What to Know in Washington: Trump Headed Back to Washington

  • Former president tests appeal ahead of 2024
  • Pence speech today to preview coming rivalry

Donald Trump is coming back to Washington as Republican rivals maneuver for a possible primary challenge and lawmakers probe his culpability for the Jan. 6 insurrection.

The former president will deliver a keynote speech Tuesday at the America First Agenda Summit, a conservative conference. His remarks come on the heels of a House committee hearing that portrayed him standing by indifferently, even vindictively, for hours as a mob of his supporters battled police and chased lawmakers through the halls of the Capitol.

Trump isn’t expected to announce a third run for president in his Washington speech, according to advisers. But the notoriously mercurial ex-leader could change his mind on the way into town from the airport.

In the aftermath of his defeat and the chaos that unfolded at the Capitol on Jan. 6, Trump slipped out of Washington in disgrace the morning of President Joe Biden’s inauguration. His return — at a time when Biden is notching the lowest approval rating of his presidency and contending with foreign crises and domestic anger over inflation and culture-war issues — has fanned speculation about what’s considered an all-but-inevitable campaign announcement.

A day before he speaks, his former vice president, Mike Pence, will deliver remarks of his own, highlighting the rivalry that has developed between the two men after Trump lambasted Pence for refusing to participate in his scheme to overturn his re-election defeat. Josh Wingrove and Mario Parker set the stage for Trump’s return.

Photographer: Tristan Wheelock/Bloomberg
Trump speaks during the Turning Point USA Student Action Summit in Tampa, Florida, on Saturday.

Pence is getting a one-day head start on rallying the Republican base in Washington before Trump returns. The timing of the speeches — Pence on Monday, Trump on Tuesday — is shaping up as a contest between the two men. Both have increasingly hinted at 2024 White House runs, potentially setting them on a collision course on the primary trail and in debates. Mark Niquette previews the likely showdown.

Happening on the Hill


  • The House returns tomorrow for its last work week before an August recess.
  • Senators are back at 3 p.m. for a procedural vote on a bill to boost semiconductor manufacturing.

The Congressional Progressive Caucus called for Senator Majority Leader Chuck Schumer to bring legislation to rein in technology giants to a floor vote before the August recess. The lawmakers said in a letter to Schumer (D-N.Y.) that a 16-month investigation led by the House Judiciary Antitrust Subcommittee discovered that “these platforms routinely abuse their gatekeeper power to hurt rivals and destroy competition—thereby harming consumers, the free press, innovation, and the American economy.”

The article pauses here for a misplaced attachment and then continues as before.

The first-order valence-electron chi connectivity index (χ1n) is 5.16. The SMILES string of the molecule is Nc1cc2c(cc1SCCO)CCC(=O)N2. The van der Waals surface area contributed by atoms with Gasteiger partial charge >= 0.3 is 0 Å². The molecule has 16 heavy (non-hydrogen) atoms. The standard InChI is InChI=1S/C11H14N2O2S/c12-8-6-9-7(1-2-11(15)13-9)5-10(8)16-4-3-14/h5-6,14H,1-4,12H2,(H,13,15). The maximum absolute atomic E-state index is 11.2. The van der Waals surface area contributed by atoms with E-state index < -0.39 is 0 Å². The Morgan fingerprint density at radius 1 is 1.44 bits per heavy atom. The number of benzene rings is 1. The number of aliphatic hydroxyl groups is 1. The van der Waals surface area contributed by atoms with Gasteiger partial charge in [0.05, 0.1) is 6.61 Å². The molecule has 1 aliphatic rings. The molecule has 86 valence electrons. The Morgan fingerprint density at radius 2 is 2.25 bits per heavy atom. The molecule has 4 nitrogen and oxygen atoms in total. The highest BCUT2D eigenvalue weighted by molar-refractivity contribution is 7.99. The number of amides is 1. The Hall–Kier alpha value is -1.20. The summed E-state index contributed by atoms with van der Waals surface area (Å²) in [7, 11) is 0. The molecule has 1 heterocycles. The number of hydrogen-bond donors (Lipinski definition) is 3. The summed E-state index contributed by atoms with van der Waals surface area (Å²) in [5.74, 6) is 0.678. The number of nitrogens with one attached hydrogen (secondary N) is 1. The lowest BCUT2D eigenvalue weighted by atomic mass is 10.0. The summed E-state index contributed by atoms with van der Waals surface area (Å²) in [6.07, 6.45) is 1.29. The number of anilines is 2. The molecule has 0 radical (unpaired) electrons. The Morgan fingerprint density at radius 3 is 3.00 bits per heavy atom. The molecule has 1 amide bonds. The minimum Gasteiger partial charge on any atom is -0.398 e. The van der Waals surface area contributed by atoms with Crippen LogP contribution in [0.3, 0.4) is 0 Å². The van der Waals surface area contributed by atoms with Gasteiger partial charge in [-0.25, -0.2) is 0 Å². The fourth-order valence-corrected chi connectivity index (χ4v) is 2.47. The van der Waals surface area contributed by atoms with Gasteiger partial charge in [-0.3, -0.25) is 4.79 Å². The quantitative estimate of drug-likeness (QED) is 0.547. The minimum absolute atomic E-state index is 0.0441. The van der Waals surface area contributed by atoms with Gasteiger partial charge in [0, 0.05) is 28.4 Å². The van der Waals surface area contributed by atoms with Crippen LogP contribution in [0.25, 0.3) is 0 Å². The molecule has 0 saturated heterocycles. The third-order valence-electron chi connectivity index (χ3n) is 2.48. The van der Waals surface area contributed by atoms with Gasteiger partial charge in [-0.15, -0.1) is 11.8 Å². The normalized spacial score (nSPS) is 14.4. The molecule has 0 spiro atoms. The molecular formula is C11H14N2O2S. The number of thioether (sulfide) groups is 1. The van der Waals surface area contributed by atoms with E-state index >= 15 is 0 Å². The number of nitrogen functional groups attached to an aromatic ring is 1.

The legislation “has the full support of the Biden Administration,” the lawmakers said in the letter. Read more from Alicia Diaz.

House Armed Services Chair Adam Smith said US support for Ukraine remains assured after leading a bipartisan delegation that met President Volodymyr Zelenskiy in Kyiv. The five lawmakers—Smith (D-Wash.), three other Democrats, and a Republican—also visited Bucha and Irpin, where they saw “evidence of the Russian atrocities” from the earlier days of the war, they said. “We will continue to seek ways to support President Zelenskiy and the Ukrainian people as effectively as possible,” they said. Read more from Bloomberg.

  • The war in Ukraine may be entering a new stage as long-range rocket systems supplied by the US disrupt Russia’s grinding advance in the eastern Donbas region, and open the door for a possible counteroffensive. Read more from Marc Champion and Alberto Nardelli.

Elections, Politics & Probes

The bipartisan committee investigating the Jan. 6 insurrection at the Capitol intends to “get to the bottom” of missing or destroyed US Secret Service texts from the days surrounding the attack, Rep. Liz Cheney (R-Wyo.) said Sunday. The committee is seeking text messages from 24 Secret Service employees related to Jan. 5 and the day of the Capitol attack. Cheney, the Republican vice chair of the panel, told CNN she was “deeply troubled” by the missing or deleted messages, Victoria Cavaliere and Ryan Teague Beckwith report.

  • As hearings into Jan. 6 pause for an August break, the focus turns to the Justice Department, which must decide whether to prosecute Trump. Though a House committee investigating the assault has laid out an array of potential crimes committed by the former president, experts say the easiest charges to prove may come from his attempt to submit lists of fake electors. Read more from Chris Strohm.
  • Steve Bannon’s lawyers chose not to call defense witnesses, submit evidence or let the jury hear directly from the ex-Trump adviser in his contempt of Congress trial. It was a gamble that didn’t pay off. A Washington jury deliberated only a few hours—having lunch during that time—before finding Bannon guilty of two counts of contempt for defying the Jan. 6 panel subpoenas seeking documents and testimony. Read more from Erik Larson.